Barclays (LSE: BARC) (NYSE: BCS.US) is a company that I’m pretty excited about at the moment.
The main reason for this is the super growth prospects that are currently being forecast by the market, with earnings per share (EPS) expected to grow by 22% in 2014 alone.
This means that Barclays should most certainly be considered a growth stock and, I believe, has the potential to increase its earnings not only next year but in future years, too.
Of course, the last few years have been tough for shareholders like me, with earnings taking a tumble during the credit crunch. However, things now seem to be on the up and growing earnings could lead to improved sentiment and, ultimately, a higher valuation.
However, strong growth potential is not the only reason why I’m optimistic about being a Barclays shareholder.
Indeed, I feel that shares currently offer great value and, when combined with the previously mentioned growth prospects, could be subject to a considerable upward rerating in the medium to long term.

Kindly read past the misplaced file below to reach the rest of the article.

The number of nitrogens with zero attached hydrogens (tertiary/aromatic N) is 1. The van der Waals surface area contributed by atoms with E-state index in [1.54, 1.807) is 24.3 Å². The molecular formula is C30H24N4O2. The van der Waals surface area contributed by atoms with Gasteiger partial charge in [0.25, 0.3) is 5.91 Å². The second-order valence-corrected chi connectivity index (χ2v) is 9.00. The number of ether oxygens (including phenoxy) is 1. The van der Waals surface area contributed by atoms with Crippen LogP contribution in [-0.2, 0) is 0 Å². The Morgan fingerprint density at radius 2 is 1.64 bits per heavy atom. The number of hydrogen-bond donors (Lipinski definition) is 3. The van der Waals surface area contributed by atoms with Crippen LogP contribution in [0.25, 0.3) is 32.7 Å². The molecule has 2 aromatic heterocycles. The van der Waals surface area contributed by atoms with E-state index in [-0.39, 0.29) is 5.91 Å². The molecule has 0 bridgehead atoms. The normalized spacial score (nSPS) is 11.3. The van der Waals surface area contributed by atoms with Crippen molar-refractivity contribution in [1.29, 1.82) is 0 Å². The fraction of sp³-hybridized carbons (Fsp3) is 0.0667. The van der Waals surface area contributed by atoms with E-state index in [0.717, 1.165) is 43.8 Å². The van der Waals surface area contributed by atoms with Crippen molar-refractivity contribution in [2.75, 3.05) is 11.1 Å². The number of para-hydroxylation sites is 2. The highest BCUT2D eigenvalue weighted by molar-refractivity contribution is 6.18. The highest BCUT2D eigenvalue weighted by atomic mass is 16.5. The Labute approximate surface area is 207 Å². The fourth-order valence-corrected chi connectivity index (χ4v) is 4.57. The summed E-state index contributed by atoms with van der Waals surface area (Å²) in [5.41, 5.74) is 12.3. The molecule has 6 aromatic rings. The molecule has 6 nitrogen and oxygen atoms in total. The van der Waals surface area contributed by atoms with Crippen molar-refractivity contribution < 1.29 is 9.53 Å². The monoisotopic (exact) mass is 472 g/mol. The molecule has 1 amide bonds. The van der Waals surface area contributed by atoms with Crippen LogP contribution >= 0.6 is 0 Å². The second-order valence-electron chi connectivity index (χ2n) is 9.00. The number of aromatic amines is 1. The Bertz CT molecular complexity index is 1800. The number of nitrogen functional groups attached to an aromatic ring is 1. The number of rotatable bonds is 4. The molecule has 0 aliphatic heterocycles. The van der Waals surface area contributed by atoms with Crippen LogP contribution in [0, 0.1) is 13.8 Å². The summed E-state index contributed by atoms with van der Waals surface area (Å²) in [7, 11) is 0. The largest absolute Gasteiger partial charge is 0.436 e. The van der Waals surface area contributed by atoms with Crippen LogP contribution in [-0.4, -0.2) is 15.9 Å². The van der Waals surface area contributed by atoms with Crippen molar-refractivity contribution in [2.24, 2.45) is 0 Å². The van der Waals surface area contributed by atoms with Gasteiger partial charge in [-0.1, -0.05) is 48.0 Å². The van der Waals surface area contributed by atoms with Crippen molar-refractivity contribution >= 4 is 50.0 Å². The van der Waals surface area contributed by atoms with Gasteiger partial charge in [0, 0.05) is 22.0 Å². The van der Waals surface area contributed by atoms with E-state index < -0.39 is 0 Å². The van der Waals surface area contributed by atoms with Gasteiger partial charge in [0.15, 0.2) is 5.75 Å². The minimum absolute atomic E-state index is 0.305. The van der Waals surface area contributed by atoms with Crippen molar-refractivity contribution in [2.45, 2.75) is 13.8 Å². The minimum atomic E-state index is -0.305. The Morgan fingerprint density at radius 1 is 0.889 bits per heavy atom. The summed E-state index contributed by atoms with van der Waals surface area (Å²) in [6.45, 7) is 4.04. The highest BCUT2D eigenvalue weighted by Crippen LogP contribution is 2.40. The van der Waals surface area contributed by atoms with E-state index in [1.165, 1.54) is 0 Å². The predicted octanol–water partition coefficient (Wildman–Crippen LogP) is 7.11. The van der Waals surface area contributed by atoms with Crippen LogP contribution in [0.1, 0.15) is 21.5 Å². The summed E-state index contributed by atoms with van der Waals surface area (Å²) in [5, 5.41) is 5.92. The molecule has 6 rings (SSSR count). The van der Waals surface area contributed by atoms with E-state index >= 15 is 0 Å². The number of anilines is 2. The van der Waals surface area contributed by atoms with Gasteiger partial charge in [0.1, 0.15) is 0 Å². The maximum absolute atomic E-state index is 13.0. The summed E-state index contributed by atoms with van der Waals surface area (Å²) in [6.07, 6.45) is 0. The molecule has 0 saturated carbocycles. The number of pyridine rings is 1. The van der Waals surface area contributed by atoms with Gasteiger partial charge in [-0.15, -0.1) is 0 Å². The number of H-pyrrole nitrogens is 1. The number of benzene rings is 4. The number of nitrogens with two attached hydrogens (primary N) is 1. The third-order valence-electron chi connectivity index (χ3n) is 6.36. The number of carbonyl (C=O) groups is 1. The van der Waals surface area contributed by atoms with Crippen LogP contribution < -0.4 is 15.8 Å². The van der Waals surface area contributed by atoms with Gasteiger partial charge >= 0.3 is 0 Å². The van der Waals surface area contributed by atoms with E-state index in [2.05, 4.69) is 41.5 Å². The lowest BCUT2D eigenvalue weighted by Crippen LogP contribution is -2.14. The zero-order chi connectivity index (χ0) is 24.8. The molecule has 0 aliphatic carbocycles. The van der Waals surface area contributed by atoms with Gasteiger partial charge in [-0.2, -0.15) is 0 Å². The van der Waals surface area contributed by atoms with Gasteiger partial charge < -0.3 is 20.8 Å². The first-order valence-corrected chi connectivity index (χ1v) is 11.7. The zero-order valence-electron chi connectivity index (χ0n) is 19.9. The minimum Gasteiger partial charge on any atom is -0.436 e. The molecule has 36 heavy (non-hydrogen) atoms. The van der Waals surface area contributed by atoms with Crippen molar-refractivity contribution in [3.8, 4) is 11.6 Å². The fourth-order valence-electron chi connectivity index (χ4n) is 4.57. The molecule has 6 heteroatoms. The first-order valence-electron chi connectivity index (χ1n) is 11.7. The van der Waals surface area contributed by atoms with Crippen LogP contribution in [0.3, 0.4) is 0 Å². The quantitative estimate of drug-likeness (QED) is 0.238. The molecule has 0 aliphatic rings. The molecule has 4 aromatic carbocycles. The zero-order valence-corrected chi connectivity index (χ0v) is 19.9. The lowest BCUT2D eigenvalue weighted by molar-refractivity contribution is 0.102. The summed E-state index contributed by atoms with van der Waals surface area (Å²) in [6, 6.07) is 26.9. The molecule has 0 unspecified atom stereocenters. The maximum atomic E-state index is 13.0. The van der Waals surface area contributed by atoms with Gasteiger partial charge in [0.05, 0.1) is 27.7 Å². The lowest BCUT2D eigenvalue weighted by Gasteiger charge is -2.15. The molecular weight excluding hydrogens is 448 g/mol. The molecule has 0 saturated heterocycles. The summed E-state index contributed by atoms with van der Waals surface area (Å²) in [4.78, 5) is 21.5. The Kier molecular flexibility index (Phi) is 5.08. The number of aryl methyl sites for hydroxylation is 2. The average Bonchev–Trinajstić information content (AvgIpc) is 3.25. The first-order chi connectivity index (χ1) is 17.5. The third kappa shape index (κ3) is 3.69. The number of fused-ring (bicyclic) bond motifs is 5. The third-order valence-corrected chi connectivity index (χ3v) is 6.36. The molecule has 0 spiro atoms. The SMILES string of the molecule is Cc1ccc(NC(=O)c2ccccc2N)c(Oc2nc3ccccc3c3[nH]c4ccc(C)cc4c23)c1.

Shares currently trade on a P/E of just 9, which compares very favourably to the wider banking sector and to the FTSE 100. They trade on P/Es of 16.5 and 15 respectively and I believe that the current discount placed on Barclays could narrow in future.
In addition, market sentiment has been subdued since Barclays announced its £5.8 billion rights issue. This is understandable, since although the rights issue was almost entirely taken up by those shareholders who were able to do so, it created uncertainty and cast a degree of doubt over the bank’s current situation.
However, now that the demands of the new regulator, the FCA, have been met (in terms of minimum capital ratios) Barclays can now move forward and it would be of little surprise to me if the market did not pick up on the progress made by the bank and warm to its current plight. In other words, buying now could mean investing before a considerable pickup in sentiment.
So, I’m bullish on Barclays because of the high market forecasts for earnings growth over the next year, the very low relative valuation placed on the company using the P/E ratio as well as the potential for improved sentiment in future.
> Peter owns shares in Barclays.